Palestinians take state case to U.N.

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The Palestinian representative at the U.N., Nasser al-Kidwa, said he's confident the resolution will succeed.

"The challenge is not to pass the resolution. It will pass anyway," al-Kidwa said. "The challenge is to maintain support to pave the way for what is to follow."

But Israel's U.N. ambassador, Dore Gold, maintains that such a resolution "will introduce anarchy into international agreements."

Warning that any declaration of statehood in the absence of a final-status accord would violate already signed agreements, Gold said, "The Oslo agreements do not expire on May 4, 1999."

The question of Palestinian statehood, according to the Oslo accords, is one of the final-status issues that was expected to be resolved in direct Israeli-Palestinian talks no later than that date, which is the end of the interim period spelled out in the Oslo accords.

But with the peace process deadlocked for more than 18 months, it appears that final-status talks, which also include such highly contentious issues as the status of Jerusalem, Israeli settlements and Palestinian refugees, will not be finished in the next eight months.

In the most recent peace-negotiation developments, however, expectations of a breakthrough remained in the air after inconclusive talks this week between Israeli Prime Minister Benjamin Netanyahu and U.S. Secretary of State Madeleine Albright.

After a 75-minute meeting at a New York hotel Wednesday, Albright said the two had "made some progress" but still had "lot of work to do." State Department spokesman James Rubin called the session "very constructive."

The two leaders were in New York to attend the U.N. General Assembly, which Netanyahu was scheduled to address Thursday. Albright is also expected to meet with Palestinian leader Yasser Arafat, who arrives Sunday.

But a meeting between Arafat and Netanyahu is unlikely, since the Israeli leader leaves New York that same day after meeting with Jewish organizational leaders, journalists and community activists. Israeli officials said no meeting between the two men had been scheduled.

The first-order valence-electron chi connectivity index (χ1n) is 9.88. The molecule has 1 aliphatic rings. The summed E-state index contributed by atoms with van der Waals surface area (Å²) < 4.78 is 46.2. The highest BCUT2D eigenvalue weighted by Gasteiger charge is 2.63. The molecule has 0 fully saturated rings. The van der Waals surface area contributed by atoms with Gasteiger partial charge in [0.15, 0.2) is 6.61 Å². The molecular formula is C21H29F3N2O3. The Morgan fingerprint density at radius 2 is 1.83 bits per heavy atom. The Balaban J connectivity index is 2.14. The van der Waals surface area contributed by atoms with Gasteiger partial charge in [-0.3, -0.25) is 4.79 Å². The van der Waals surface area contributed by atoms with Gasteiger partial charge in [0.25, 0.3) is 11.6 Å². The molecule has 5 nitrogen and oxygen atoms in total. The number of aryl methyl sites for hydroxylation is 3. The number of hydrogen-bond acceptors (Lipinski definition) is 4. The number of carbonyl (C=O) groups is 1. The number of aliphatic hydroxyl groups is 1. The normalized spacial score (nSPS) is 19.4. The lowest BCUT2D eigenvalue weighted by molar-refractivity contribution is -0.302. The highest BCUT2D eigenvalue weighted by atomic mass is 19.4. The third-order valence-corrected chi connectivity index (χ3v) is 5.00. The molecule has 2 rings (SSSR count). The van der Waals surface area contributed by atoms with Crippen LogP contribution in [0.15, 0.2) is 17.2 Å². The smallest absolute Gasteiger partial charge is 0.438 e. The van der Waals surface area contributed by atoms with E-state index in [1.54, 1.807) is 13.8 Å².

Despite intermittent phone calls — including one this week, when Arafat called Netanyahu to wish him Jewish New Year's greetings — the two have not met since last October.

Earlier this month in South Africa, Arafat asked the 113 nonaligned U.N. member-nations for support during "this fateful phase of the militant march of our people" in making a "historic decision."

When Arafat addresses the U.N. General Assembly next week, Israel expects him to repeat that speech, in which he declared that the decision to be made "is the establishment of the state of Palestine in the territories occupied since 1967."

During last year's U.N. session, the Palestinians stepped up their efforts to bolster their status in the world body.

Their efforts culminated in July, when they were granted "additional rights and privileges of participation" in the General Assembly by an overwhelming vote.

The new status grants the Palestinians the right to participate in the General Assembly's general debate and the right to co-sponsor draft resolutions and decisions on Palestinian and Middle East issues. But the Palestinians cannot vote or put forward candidates for U.N. committees.

Long ostracized at the world body — it has never been Israel's "home field," in Gold's words — Israel enjoyed a brief respite from attacks after the Oslo accords were signed in 1993.

But since the peace talks stalled, Israel has once again been put on the defensive here.

With debates set to begin next week among the U.N.'s 185 member nations, Israel is preparing for "a very clear international agenda that is emerging," Gold said.

In addition to the Palestinian agenda, the issues of greatest concern to Israel are:

*International terrorism.

*Arms control, in the wake of nuclear tests by India and Pakistan.

*The scheduled visit to the United Nations by Mohammed Khatami, the president of Iran.

The Palestinians are also expected to focus attention on what they see as Israel's illegal settlement activities in Jerusalem.

Many of the Palestinians' other main objectives will be familiar to the General Assembly.

For example, Muslim countries in the past have challenged Israel's credentials, which all members must present to the U.N. Credentials Committee.

This year, in what even Gold admits is a "sophisticated move," the Palestinians will support acceptance, but on the condition that the credentials "do not cover the occupied territories since 1967, including Jerusalem."